Addressing the determinants of built-up expansion and densification processes at the regional scale

Blog by Ahmed Mustafa, Anton Van Rompaey, Mario Cools, Ismaïl Saadi and Jacques Teller

7 Feb 2018, 9:59 a.m.
Ahmed Mustafa, Anton Van Rompaey, Mario Cools, Ismaïl Saadi and Jacques Teller



Urban sprawl constitutes a significant environmental, economic and social challenge across the globe. Policies have been developed to curb this phenomenon and foster a more efficient use of the land. Such policies are typically based on a combination of spatial planning with fiscal and economic measures, promoting infill development and land recycling. Infill development is targeting low- and medium-density urban areas, with significant capacities in terms of available land and existing services (access to transport, urban amenities etc.). It is especially required in regions like Wallonia (Belgium), where low densities and significant discontinuities with historical urban cores characterize a number of built-up areas.



Fig.1 Classification of built-up cells in 2010 (Liege, Belgium).


This paper compares the strength of controlling factors governing urban expansion (i.e. sprawl) with the ones governing densification processes (i.e. infill development). To this end, urbanization in Wallonia was analyzed using a regression model that compares the status of cells (non-urban, low-, medium- and high-density) from 1990 to 2000 and from 2000 to 2010. The maps are based on datasets derived from cadastral data.


Our analysis shows that the transition from non-urban to low-density developments keeps largely dominant in urbanization processes in Wallonia. However, a progressive shift toward infill development, namely a densification of existing built-up areas, can be observed in the second study period (2000-2010). This shift can be related to recent spatial policies. Since 2005, the definition of a new zone to be urbanized in the regional zoning plan in Wallonia must be compensated by the downzoning of a similar-sized area that was to be urbanized beforehand to a nonurban zone.


The research further reveals the main factors triggering low-density developments. Spatial planning —i.e. zoning status— keeps the main factor governing urban sprawl in Wallonia. Road accessibility and neighborhood interactions are two other determinants of low- and medium-density developments. On the other hand densification processes are largely driven by proximity to already dense areas. Densification is not related with proximity to railway stations, which means that infill development does not follow a transit-oriented development approach in Wallonia. Proximity to medium- and large-sized cities does neither appear to be a key factor in densification processes, even though it is certainly where infill development is most expected in terms of both real estate value and contribution to sustainable development (compact city). This phenomenon may be related to the fact that densification appears highly correlated with neighborhood characteristics, which may conceal the effect of proximity to medium- and large-sized cities where denser areas are observed.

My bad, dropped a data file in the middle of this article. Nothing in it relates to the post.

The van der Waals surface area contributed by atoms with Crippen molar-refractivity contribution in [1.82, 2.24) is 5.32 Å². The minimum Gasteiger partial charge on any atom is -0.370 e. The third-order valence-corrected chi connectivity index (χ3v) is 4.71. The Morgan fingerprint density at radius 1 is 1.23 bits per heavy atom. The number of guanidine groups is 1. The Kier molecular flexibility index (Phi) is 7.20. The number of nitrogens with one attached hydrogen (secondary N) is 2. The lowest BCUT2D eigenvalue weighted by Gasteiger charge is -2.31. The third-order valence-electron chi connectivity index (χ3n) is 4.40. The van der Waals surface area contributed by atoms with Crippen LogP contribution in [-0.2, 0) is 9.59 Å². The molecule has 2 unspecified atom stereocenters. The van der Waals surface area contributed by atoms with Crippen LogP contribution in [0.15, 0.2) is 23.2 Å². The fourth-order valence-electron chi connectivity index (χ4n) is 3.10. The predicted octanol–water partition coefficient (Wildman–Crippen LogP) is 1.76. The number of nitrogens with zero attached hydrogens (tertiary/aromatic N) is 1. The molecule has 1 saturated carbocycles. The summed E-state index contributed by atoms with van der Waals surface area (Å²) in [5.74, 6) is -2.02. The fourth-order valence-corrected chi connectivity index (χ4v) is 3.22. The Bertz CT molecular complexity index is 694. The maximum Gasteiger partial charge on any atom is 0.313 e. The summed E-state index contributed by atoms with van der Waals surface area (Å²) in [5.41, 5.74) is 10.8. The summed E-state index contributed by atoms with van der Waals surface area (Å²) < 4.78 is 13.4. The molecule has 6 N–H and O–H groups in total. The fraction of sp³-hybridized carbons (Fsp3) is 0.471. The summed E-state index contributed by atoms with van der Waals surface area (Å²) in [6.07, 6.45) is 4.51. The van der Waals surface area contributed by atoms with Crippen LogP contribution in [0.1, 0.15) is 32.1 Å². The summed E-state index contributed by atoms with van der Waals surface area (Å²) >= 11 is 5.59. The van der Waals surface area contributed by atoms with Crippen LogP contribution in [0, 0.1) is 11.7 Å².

Contrasting the drivers underlying expansion and densification processes is essential for designing spatial policies that support land recycling. In-fill development, and especially transitions from medium- to high-density development, should further be amplified, especially in those areas that are best located in terms of accessibility to transport and services. In Wallonia, this would require a revision of zoning plans through the transfer of development rights from remote areas towards well-connected places.


Read the paper on Urban Studies - Online First here.



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